Breast reconstruction was developed with goals to allow women to feel comfortable in clothing and eliminate the need for an often cumbersome external prosthesis. The extensive skin resection, a result of the mastectomy, often forced reconstructive surgeons to aim for a smaller reconstructed breast size. This often meant a need for a significant reduction of the contralateral breast to achieve symmetry. As time progressed, the goals of the reconstruction became more refined. Surgeons then strived for more precise contours, better volume matching, and even positioning. These goals were often limited by the mastectomy defects.
The mastectomy technique is likely the single most influential factor in the reconstructive outcome. The mastectomy technique has also evolved from a “tissue-eradicating” to a “tissue-sparing” philosophy. Skin-sparing mastectomy technique typically involves a periareolar incision with some type of lateral “keyhole” extension. Surgeons try to encompass the prior biopsy site within the incision. The use of this technique has resulted in a larger, good-quality anterior chest wall skin. Reconstructive needs for skin replacement has been largely reduced. Breast scars can be avoided and native breast skin color and texture can be maintained.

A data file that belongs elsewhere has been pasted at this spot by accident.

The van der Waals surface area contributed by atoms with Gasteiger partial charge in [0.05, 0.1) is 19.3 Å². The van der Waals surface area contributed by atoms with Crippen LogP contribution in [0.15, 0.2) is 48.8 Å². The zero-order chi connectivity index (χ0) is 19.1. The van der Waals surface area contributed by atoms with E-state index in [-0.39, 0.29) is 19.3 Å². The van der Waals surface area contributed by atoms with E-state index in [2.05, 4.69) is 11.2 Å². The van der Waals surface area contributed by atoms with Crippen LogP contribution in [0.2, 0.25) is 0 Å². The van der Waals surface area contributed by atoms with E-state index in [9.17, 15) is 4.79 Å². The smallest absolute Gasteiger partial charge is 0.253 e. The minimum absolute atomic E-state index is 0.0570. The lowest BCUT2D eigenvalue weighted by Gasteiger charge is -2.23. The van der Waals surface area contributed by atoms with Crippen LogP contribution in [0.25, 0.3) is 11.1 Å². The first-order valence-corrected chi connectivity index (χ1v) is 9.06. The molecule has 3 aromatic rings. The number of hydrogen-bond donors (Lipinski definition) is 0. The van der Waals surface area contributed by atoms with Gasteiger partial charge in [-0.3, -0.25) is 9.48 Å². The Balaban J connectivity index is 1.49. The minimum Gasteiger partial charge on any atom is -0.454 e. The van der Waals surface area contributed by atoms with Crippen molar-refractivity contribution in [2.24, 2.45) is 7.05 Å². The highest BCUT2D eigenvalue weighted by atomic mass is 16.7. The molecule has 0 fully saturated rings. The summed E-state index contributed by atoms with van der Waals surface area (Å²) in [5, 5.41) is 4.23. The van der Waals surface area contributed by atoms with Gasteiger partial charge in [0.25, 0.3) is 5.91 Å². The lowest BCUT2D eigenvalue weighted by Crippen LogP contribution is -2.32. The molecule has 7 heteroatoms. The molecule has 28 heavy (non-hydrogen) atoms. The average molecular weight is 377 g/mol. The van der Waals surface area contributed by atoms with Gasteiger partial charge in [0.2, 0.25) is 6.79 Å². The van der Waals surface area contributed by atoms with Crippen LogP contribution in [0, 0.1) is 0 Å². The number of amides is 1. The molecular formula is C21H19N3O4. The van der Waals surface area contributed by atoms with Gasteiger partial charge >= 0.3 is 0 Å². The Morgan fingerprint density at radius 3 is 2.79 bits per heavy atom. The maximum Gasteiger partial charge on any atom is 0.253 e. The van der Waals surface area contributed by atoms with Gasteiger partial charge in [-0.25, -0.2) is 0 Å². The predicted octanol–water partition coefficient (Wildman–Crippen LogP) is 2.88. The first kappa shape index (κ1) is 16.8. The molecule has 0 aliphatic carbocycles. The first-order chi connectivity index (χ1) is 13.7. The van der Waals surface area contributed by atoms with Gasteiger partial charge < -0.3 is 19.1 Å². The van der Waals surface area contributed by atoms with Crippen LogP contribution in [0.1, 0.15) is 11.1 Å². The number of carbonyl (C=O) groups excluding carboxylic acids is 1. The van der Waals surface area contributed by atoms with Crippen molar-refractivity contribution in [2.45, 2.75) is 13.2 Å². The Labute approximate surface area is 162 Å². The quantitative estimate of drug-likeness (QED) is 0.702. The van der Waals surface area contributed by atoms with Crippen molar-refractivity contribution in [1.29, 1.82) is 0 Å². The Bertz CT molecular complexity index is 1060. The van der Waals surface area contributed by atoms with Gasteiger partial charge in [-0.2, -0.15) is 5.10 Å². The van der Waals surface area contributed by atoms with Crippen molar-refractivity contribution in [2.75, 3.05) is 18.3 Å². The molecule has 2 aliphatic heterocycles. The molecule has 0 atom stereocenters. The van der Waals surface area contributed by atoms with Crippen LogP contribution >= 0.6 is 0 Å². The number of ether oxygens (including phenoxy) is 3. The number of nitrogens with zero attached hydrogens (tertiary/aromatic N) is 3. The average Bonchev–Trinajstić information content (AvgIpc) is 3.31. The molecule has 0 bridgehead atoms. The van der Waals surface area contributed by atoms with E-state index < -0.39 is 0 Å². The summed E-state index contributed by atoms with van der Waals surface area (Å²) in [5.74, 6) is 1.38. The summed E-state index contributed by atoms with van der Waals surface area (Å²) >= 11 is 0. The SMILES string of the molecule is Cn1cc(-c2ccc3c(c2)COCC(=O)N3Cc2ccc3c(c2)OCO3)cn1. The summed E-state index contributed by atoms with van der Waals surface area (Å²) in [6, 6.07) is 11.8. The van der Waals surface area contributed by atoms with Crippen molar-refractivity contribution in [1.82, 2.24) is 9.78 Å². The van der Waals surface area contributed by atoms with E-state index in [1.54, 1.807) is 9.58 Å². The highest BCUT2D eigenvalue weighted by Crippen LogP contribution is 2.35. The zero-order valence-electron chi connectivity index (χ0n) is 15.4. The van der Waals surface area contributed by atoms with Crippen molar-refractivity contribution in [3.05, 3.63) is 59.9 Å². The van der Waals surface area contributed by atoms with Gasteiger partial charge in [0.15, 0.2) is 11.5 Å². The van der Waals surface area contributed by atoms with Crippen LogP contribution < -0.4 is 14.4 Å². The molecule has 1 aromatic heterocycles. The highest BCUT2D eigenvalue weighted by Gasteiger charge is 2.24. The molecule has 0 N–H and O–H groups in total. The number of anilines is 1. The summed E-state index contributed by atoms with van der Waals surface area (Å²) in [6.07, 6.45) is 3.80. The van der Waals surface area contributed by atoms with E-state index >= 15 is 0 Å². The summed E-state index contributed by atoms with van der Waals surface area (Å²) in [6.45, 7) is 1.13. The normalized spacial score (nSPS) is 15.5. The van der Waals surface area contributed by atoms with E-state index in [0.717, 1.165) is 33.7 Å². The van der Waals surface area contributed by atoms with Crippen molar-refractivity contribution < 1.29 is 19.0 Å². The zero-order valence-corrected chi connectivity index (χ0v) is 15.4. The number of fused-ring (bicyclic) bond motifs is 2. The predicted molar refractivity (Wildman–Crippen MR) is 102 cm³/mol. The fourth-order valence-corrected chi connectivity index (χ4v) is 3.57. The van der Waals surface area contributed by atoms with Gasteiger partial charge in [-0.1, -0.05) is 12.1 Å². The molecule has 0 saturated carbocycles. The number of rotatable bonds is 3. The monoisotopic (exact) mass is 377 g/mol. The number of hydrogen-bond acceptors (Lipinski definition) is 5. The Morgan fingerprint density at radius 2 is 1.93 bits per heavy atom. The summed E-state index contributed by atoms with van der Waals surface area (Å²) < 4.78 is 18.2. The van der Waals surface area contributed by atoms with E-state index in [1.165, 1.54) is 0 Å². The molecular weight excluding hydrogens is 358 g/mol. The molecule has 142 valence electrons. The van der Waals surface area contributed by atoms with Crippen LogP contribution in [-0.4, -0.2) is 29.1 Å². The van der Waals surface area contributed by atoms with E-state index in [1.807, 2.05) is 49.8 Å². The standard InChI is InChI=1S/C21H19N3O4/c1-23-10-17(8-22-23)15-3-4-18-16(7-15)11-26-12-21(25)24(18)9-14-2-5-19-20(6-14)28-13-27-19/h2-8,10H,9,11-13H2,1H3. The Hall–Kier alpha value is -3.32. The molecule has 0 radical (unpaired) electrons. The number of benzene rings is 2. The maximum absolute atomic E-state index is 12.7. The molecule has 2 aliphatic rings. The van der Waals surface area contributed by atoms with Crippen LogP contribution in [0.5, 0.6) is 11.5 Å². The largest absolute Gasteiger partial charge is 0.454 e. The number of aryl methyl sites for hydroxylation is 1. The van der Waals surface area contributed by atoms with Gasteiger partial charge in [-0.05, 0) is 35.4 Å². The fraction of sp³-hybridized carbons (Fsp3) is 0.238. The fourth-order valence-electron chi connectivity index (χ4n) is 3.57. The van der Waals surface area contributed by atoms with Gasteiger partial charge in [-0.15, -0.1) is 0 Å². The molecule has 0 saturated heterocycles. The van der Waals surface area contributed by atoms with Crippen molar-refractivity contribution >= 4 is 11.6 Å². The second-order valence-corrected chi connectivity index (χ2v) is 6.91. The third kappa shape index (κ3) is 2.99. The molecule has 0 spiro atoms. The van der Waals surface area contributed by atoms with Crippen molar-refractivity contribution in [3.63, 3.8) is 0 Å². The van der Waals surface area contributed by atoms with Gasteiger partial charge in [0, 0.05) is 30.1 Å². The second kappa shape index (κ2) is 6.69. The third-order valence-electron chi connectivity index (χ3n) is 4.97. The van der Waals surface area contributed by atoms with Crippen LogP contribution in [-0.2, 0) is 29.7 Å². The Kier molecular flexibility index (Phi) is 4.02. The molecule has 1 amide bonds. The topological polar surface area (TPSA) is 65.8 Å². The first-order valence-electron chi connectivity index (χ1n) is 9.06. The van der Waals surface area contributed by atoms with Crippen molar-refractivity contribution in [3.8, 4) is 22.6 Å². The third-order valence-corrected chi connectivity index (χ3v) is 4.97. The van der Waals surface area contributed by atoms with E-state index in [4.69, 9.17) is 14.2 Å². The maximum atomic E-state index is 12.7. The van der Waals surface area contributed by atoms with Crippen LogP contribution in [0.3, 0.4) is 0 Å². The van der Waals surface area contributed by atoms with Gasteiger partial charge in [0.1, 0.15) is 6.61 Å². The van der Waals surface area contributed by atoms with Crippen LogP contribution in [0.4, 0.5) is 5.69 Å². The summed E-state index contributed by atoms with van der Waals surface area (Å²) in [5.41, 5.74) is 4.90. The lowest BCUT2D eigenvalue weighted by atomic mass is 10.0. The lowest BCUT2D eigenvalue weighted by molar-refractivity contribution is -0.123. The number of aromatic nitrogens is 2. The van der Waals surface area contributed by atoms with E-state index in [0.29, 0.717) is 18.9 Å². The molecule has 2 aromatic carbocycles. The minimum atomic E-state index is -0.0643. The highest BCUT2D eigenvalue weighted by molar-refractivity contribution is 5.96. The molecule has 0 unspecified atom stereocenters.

Several studies in large centers have supported the efficacy of the skin-sparing mastectomy as a cancer operation. In a comparison between skin-sparing and conventional mastectomies, Kroll and colleagues22 showed similar recurrence rates in both groups. Several supportive studies have since shown similar results. The use of the skin-sparing technique has also led to reduced operating times, fewer revision surgeries, and greater patient satisfaction.
As change improved the mastectomy technique, change also improved breast reconstructive technique. In 1979, Robbins23 reported using a vertically oriented skin-muscle flap of the rectus abdominis for breast reconstruction. This was modified a few years later by several others. This allowed larger volumes of tissue to be transferred to recreate a breast mound.